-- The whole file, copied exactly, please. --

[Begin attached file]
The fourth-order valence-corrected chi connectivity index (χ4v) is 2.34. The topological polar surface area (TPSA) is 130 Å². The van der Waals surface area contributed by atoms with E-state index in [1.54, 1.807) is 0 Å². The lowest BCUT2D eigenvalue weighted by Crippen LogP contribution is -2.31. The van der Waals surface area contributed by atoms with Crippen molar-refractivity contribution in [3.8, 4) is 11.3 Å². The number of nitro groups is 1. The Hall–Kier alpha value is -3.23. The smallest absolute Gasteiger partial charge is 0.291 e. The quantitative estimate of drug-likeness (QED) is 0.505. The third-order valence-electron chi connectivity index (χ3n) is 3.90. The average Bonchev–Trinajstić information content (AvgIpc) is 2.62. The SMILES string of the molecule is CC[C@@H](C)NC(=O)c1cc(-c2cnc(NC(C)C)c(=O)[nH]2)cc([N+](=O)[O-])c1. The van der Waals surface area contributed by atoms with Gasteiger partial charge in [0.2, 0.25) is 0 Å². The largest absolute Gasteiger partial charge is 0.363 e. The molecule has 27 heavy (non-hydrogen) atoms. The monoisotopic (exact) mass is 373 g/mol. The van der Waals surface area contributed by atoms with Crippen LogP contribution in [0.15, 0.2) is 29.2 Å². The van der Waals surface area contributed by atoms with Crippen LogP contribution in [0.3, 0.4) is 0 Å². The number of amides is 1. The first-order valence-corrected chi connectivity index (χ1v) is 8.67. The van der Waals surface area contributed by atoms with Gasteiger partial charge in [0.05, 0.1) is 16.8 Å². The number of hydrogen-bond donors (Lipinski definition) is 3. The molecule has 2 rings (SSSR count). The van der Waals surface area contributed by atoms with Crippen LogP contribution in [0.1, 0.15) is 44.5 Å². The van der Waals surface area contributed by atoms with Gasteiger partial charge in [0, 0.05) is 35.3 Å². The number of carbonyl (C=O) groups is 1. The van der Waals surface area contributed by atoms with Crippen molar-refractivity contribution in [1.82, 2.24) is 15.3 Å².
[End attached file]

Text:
The fourth-order valence-corrected chi connectivity index (χ4v) is 2.34. The topological polar surface area (TPSA) is 130 Å². The van der Waals surface area contributed by atoms with E-state index in [1.54, 1.807) is 0 Å². The lowest BCUT2D eigenvalue weighted by Crippen LogP contribution is -2.31. The van der Waals surface area contributed by atoms with Crippen molar-refractivity contribution in [3.8, 4) is 11.3 Å². The number of nitro groups is 1. The Hall–Kier alpha value is -3.23. The smallest absolute Gasteiger partial charge is 0.291 e. The quantitative estimate of drug-likeness (QED) is 0.505. The third-order valence-electron chi connectivity index (χ3n) is 3.90. The average Bonchev–Trinajstić information content (AvgIpc) is 2.62. The SMILES string of the molecule is CC[C@@H](C)NC(=O)c1cc(-c2cnc(NC(C)C)c(=O)[nH]2)cc([N+](=O)[O-])c1. The van der Waals surface area contributed by atoms with Gasteiger partial charge in [0.2, 0.25) is 0 Å². The largest absolute Gasteiger partial charge is 0.363 e. The molecule has 27 heavy (non-hydrogen) atoms. The monoisotopic (exact) mass is 373 g/mol. The van der Waals surface area contributed by atoms with Crippen LogP contribution in [0.15, 0.2) is 29.2 Å². The van der Waals surface area contributed by atoms with Crippen LogP contribution in [0.3, 0.4) is 0 Å². The number of amides is 1. The first-order valence-corrected chi connectivity index (χ1v) is 8.67. The van der Waals surface area contributed by atoms with Gasteiger partial charge in [0.05, 0.1) is 16.8 Å². The number of hydrogen-bond donors (Lipinski definition) is 3. The molecule has 2 rings (SSSR count). The van der Waals surface area contributed by atoms with Crippen LogP contribution in [0.1, 0.15) is 44.5 Å². The van der Waals surface area contributed by atoms with Gasteiger partial charge in [0, 0.05) is 35.3 Å². The number of carbonyl (C=O) groups is 1. The van der Waals surface area contributed by atoms with Crippen molar-refractivity contribution in [1.82, 2.24) is 15.3 Å².